The Register of Copyrights may have concluded that precedents defining the difference between a license and a sale of software are conflicting (see our prior blog post on that point), but a panel of the Ninth Circuit had no difficulty in resolving the issue in its recent opinion Vernor v. Autodesk, Inc., 2010 U.S. App. LEXIS (9th Cir. Sept. 10, 2010). The panel reconciled a series of prior panel rulings deemed inconsistent by the lower court, and ruled that proposed resales of packaged software via an eBay auction were not protected by the copyright first sale doctrine because the initial transaction between the software developer and its transferee was a license, not a sale.

The ruling will please software developers seeking to limit resales and other downstream transfers of their products, and will likely also benefit content owners who distribute their content digitally. In brief summary, the court held that “a software user is a licensee rather than an owner of a copy where the copyright owner (1) specifies that the user is granted a license; (2) significantly restricts the user’s ability to transfer the software; and (3) imposes notable use restrictions.”

The transaction between Autodesk and its transferee was deemed to have met that test without difficulty. Licensing attorneys should take note of the specific factors that the court considered:

  • The software was initially transferred by Autodesk pursuant to a Softtware License Agreement that expressly retained title to the software.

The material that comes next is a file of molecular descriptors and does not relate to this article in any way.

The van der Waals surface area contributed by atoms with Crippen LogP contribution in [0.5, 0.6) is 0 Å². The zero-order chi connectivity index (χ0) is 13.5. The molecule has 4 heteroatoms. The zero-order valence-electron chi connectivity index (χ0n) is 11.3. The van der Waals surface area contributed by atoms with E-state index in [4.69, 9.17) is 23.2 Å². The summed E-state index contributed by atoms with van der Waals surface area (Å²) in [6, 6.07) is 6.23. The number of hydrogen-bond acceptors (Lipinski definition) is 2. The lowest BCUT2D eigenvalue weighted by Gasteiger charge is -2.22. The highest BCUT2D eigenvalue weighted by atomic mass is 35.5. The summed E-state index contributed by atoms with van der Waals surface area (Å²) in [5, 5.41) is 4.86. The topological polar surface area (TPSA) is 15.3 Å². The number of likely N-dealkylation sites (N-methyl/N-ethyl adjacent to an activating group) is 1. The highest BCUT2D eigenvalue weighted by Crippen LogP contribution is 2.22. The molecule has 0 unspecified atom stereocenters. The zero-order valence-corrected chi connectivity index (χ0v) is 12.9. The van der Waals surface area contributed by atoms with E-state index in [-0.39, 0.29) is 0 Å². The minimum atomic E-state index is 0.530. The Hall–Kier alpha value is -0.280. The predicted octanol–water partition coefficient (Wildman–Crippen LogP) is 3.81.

• The SLA included express prohibitions against further transfers or leases of the software without the developer’s express written consent; use outside the Western Hemisphere; modifications, translations or reverse-engineering; removal of proprietary marks on the software or related documentation; or circumventing any copy protection device.
  • The SLA also provided for termination of the license for unauthorized copying by the licensee, or for failure to comply with other license restrictions.

The appeals court rejected the argument that the dispositive factor in distinguishing a license from a sale is whether the transferee was entitled to retain possession of the copy of the copyrighted work in question. The court also rejected the argument that is ruling created a split of authority with the Federal and Second Circuits.

There are some other elements pertinent to the transaction that the court recited in the opinion although it did not specify that these affected the determination of the license/sale issue, perhaps in order not to unduly narrow its ruling. Nevertheless, note should be taken of them.

  • The SLA accompanying the software had to be accepted before installing the software. If a customer chose not to accept the SLA, the software could be returned for a full refund.
  • The developer offered several different SLAs with different terms for commercial, educational institution and student users, with the commercial license (which applied to the software at issue) being the most expensive, but with the fewest restrictions.
  • The SLA provided that if the software is an upgrade of a previous version, the customer must destroy any previously licensed copies, including those resident on a hard drive; the developer reserved the right to require proof that the copies had been destroyed.
  • The developer utilized license enforcement measures that included the use of serial numbers attached to each copy. Customers were also required to input a separate activation code, obtain from the developer, within a month after installing the software. This code could be reused, however.

The Ninth Circuit panel heard oral argument in Vernor v. Autodesk in June. On the same day, the same panel heard arguments in two other cases that presented similar or related issues. The appeal from the ruling in  MDY Industries, LLC v. Blizzard Entertainment, Inc. (D. Ariz. 2008) concerns whether a purchaser of a copy of a videogame is the owner of the copy under 17 U.S.C. § 117(a).  The appeal from the ruling in Universal Music Group v. Augusto (C.D. Cal. 2008) concerns ownership of a copy of a music recording on a promotional CD.

The court has yet to release opinions in those cases.